Remote Desktop Protocol is Still a Top Attack Vector

Phishing for login credentials may still be the way most network breaches happen, but insecure use of remote desktop protocol is another favorite vulnerability used by attackers to enter a network..  Sophos Naked Security reported their findings on the use of RDP or the Remote Desktop Protocol as a launch vector for accessing and compromising entire networks.  Their findings are sobering.

Finding computers, servers, and other systems that are open to RDP connections is trivial.  Search service lists over 3 million devices using the search parameters “remote desktop” and over 5 million devices running with port 3389, the default RDP port, open to the Internet.  Due to the ease of finding targets using tools such as Shodan, and the persistence of easy to guess or crack passwords, finding an insecure RDP server is a bridgehead into a larger network comprised of hundreds or thousands of potential victims. Passwords are recovered using automated tool such as NLBrute, or lists of credentials can be purchased on the dark web.

RDP has been a top distribution vector for criminal groups running ransomware attacks using SAMSAM, DHARMA, MATRIX, BITPAYMER, and RYUK exploit kits.

Tactics used by attackers include slowly increasing the login rate of their automated tools to discover when the connection is throttled by rate-limiting settings used by the network defenders.  Then they run their password cracking tools at a rate just below the threshold.  Keeping the rate lower also with allow the attack to appear part of the normal background chatter of the network, and prevent SIEMs and other detection devices for registering the attack as a suspicious anomaly.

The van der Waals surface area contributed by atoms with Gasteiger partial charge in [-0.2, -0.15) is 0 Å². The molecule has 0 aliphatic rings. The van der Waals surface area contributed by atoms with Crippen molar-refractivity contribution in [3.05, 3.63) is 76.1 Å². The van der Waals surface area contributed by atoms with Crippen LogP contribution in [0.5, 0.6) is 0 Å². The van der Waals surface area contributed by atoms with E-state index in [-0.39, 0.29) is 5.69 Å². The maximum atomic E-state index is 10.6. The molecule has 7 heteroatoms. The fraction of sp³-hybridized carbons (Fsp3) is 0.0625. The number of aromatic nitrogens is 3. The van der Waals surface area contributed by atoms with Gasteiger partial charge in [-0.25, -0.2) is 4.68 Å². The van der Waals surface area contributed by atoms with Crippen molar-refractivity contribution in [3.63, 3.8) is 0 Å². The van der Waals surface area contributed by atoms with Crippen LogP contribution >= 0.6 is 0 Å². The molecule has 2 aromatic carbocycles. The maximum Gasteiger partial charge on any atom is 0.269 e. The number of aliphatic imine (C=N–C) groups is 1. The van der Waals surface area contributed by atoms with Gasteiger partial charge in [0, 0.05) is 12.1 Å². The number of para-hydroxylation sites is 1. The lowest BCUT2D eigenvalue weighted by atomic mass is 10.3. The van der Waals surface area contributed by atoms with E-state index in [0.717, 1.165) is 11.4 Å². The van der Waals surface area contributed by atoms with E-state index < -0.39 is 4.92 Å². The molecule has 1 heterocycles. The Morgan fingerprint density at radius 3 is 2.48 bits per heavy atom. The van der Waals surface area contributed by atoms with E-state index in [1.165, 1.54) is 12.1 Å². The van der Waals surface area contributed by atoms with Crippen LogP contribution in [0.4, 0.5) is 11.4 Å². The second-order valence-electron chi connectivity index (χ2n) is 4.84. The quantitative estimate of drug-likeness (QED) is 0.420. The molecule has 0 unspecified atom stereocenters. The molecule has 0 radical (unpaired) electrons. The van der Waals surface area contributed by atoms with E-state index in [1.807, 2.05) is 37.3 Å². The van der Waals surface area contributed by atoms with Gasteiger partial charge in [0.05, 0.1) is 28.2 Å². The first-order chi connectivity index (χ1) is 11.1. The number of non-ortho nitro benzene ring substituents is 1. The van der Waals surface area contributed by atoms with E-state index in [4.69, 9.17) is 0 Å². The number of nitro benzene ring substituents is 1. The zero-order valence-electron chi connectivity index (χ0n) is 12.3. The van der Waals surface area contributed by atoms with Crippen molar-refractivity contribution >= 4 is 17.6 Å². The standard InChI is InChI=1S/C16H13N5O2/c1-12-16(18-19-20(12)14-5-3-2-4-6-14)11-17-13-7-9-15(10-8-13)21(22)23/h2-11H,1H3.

The top user names used in these attacks are Administrator, Admin, Test, User1, Support, SSM-User.  Oddly enough, the names David and Jessica also appeared frequently in the test that Sophos ran, and their inclusion in the top user names was attributed to the higher frequency these actual names appear in the general population.

If you are a network administrator, cybersecurity blue-team member, or SOC analyst, the Sophos report needs to go to the top of your reading list.  An internal and external vulnerability scan, and maybe a firewall rules audit looking for instances of remote desktop open to the Internet may be in order.  Or take a look at your network using Shodan.  Targeted ransomware attacks are on the rise again, with much larger extortion payment demands.  You need to ensure that your company or organization is not the next victim.

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About the Author:

I am a cybersecurity and IT instructor, cybersecurity analyst, pen-tester, trainer, and speaker. I am an owner of the WyzCo Group Inc. In addition to consulting on security products and services, I also conduct security audits, compliance audits, vulnerability assessments and penetration tests. I also teach Cybersecurity Awareness Training classes. I work as an information technology and cybersecurity instructor for several training and certification organizations. I have worked in corporate, military, government, and workforce development training environments I am a frequent speaker at professional conferences such as the Minnesota Bloggers Conference, Secure360 Security Conference in 2016, 2017, 2018, 2019, the (ISC)2 World Congress 2016, and the ISSA International Conference 2017, and many local community organizations, including Chambers of Commerce, SCORE, and several school districts. I have been blogging on cybersecurity since 2006 at

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